River Re-animation Route / Alec Wells

“This diagram comes from a current project I am working on in Bath aiming to reactivate a disused brownfield site opposite the river Avon” Instagram: @mr.awells


Often the best way of conveying an idea for the massing (external form and volume) of a building or user experience is through a 3D, axonometric or perspective diagram.

The Journey / Gemma Duma

“The journey – central feature circulation and specific guided views across the city.” Instagram: @gemlouise_art

Dom-ino House? Dom-ino Diagram? / Sepehr Seyyedesfahani

Instagram: @sepehr.seyyedesfahani


Sometimes the best way of communicating a design or the design development for a project is through a series of diagrams which tell the story or progression of the design.

Truss-cilation / Kaspar ter Glane

“The brief for this student project is to design a studio in the dune landscape of Terschelling…”
“…Because it is a protected landscape, the structure needs to be lightweight and potentially demountable…”


“…Additionally the client wants something that is expressive and evocative of the site…”


“…I think the key elements of the design therefore are the trusses…”


“…And this is the key design idea for them.” Instagram: @kasparit0

Fan Building / Cecilia Ferrari

“Two of the many things that southern Europe (Italy in particular) has to offer are porches (for when it rains) and balconies (perfect for the growing of geraniums and hanging your undies to dry 👙)…”


“…So I’ve been thinking loads about how to create a space which encompasses both, whilst minimizing overshadowing in the already dark and often dreadful winters of northern Europe (sigh)…”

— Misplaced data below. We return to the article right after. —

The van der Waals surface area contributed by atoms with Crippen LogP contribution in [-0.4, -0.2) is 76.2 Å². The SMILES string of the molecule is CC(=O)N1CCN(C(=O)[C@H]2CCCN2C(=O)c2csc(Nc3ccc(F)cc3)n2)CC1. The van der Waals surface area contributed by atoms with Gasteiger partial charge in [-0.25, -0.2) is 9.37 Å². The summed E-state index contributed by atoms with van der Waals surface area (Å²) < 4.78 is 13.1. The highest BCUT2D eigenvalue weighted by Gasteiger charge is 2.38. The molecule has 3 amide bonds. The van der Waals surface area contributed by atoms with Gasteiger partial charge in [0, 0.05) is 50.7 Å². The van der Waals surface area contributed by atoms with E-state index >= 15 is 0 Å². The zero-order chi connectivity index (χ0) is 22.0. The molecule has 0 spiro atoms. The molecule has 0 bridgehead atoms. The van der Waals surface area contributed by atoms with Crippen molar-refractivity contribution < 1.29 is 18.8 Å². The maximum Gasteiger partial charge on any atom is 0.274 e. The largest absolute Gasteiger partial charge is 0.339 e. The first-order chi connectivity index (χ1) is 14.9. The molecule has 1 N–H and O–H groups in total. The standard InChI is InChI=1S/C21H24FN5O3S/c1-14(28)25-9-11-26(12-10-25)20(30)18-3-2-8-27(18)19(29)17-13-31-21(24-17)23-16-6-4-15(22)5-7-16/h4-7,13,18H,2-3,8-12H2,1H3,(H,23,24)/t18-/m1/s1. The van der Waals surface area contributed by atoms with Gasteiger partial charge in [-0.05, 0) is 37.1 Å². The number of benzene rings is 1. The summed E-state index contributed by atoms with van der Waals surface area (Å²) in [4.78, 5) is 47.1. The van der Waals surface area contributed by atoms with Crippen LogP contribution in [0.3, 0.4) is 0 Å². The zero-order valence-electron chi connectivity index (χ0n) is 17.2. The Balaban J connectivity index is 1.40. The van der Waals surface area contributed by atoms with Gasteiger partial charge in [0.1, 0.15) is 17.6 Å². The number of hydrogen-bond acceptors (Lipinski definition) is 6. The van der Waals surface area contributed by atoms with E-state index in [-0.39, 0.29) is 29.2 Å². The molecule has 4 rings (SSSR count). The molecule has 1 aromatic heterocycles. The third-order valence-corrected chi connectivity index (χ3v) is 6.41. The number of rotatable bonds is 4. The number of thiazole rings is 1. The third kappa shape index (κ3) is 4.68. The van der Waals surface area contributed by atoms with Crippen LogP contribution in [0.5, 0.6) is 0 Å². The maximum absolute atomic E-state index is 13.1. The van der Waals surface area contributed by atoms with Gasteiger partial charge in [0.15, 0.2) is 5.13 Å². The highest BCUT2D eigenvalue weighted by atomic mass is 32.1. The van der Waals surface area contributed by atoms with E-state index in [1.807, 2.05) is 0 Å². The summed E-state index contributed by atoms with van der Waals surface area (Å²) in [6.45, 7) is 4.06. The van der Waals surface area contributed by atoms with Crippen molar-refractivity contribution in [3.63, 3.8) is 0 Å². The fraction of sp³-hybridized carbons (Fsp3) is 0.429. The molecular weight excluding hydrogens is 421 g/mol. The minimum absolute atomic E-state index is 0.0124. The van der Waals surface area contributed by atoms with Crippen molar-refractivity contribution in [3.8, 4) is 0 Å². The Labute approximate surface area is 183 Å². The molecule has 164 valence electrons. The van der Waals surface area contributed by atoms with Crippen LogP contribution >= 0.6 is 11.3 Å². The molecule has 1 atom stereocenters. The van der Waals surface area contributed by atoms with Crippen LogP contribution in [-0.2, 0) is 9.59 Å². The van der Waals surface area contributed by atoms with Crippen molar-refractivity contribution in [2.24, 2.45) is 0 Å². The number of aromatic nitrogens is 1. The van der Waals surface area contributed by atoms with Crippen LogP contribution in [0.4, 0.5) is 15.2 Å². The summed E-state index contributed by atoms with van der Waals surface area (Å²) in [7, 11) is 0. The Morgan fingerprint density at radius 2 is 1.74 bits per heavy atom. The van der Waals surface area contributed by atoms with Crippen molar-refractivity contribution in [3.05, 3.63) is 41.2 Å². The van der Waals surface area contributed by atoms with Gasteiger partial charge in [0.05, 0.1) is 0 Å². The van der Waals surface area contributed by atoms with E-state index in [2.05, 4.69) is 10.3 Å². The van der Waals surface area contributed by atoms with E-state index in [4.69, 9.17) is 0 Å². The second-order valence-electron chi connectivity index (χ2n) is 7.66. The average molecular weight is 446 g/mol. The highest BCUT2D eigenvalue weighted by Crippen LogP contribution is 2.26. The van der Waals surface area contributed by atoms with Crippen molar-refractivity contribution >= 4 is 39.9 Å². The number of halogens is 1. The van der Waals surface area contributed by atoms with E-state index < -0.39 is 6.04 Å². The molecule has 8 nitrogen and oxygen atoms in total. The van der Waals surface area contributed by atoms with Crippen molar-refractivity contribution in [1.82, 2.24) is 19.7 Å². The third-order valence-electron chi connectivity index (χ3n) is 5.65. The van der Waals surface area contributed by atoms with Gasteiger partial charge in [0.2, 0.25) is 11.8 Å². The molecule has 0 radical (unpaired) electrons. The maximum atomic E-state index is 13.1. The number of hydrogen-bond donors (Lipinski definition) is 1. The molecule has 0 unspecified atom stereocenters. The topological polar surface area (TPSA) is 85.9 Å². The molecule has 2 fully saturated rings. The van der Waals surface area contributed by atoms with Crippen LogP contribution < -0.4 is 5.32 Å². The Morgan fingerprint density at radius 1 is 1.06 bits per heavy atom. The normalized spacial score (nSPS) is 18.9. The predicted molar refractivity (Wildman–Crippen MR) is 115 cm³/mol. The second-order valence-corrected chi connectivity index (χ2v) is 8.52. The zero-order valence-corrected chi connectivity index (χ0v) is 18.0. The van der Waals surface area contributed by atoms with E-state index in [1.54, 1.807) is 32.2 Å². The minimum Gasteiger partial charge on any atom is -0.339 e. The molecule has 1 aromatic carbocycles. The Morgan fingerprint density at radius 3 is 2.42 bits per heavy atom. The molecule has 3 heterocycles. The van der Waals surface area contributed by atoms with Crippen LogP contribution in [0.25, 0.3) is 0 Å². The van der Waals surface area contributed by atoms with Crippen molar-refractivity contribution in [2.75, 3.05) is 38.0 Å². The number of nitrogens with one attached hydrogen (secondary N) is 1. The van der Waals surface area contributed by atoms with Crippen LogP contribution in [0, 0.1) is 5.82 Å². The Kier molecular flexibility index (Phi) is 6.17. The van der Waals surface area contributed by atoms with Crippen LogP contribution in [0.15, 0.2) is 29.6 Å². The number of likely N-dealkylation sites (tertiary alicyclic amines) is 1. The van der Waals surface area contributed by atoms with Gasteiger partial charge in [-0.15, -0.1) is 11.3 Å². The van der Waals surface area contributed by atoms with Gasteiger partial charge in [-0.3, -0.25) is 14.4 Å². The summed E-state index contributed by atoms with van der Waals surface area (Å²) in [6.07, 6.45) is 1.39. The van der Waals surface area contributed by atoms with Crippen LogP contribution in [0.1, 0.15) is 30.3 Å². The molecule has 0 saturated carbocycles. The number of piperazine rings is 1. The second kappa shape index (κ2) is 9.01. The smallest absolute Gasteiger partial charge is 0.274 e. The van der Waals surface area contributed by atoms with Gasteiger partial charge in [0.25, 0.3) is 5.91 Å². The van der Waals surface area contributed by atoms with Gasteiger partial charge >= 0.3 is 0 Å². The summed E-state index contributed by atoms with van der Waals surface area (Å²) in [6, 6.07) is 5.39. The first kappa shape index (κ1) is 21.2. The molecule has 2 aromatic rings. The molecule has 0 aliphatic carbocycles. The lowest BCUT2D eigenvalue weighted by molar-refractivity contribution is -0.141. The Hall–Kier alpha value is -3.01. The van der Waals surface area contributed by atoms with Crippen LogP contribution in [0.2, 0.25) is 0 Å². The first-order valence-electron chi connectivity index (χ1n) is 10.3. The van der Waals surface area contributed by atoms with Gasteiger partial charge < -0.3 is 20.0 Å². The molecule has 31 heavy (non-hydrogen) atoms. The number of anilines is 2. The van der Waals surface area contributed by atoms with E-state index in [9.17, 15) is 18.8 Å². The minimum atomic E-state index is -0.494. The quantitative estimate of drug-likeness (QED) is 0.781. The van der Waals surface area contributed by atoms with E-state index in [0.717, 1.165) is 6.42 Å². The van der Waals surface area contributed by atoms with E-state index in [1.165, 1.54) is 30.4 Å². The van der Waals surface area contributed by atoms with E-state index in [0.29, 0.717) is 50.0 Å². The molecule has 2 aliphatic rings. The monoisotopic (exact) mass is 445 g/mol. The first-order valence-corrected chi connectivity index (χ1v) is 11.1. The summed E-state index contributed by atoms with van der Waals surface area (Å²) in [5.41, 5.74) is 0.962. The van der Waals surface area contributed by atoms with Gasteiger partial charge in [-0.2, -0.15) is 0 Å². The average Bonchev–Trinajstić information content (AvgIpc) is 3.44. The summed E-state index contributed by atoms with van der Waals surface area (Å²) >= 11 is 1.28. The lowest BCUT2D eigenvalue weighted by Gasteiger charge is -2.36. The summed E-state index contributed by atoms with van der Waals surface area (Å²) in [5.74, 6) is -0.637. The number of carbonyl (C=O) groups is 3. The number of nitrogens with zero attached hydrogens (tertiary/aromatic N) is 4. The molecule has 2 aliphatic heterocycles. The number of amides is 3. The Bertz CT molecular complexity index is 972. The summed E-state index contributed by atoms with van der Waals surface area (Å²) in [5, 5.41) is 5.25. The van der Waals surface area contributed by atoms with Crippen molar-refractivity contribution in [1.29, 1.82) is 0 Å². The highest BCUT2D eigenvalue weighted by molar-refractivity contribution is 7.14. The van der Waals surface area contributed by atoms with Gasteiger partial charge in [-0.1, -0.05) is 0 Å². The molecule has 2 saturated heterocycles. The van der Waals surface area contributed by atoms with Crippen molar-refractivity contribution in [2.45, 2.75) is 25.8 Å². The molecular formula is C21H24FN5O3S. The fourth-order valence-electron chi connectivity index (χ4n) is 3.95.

“…Here is the process leading up to the last image for the @bibostudio.comstudioltd parti-time competition: a parti diagram of a ‘fan building’, where long balconies are stacked and the plans recessed moving upwards to create sheltered terraces that let daylight into the interiors…”


“…Vertical circulation plays a key role in the concept, as it allows the plan to remain open and flexible for the many interactions that the little black dots in the first image have 👩‍❤‍👩 Thank you @bibostudio.comstudioltd for reminding me that diagrams are fun 💖.” Instagram:

A Facility for the Homeless / Francesca Naddafi

“These parti diagrams explore the sensitivity of the idea of ‘too much outside’ and ‘not enough inside’, breaking down social barriers through deconstructing the physical barrier of the wall. Through an integrated process, the scheme acknowledges the ‘growing’ process as a tool for social interaction and a means of facilitating the homeless man’s re-entry into society.”

Instagram: @frvncescan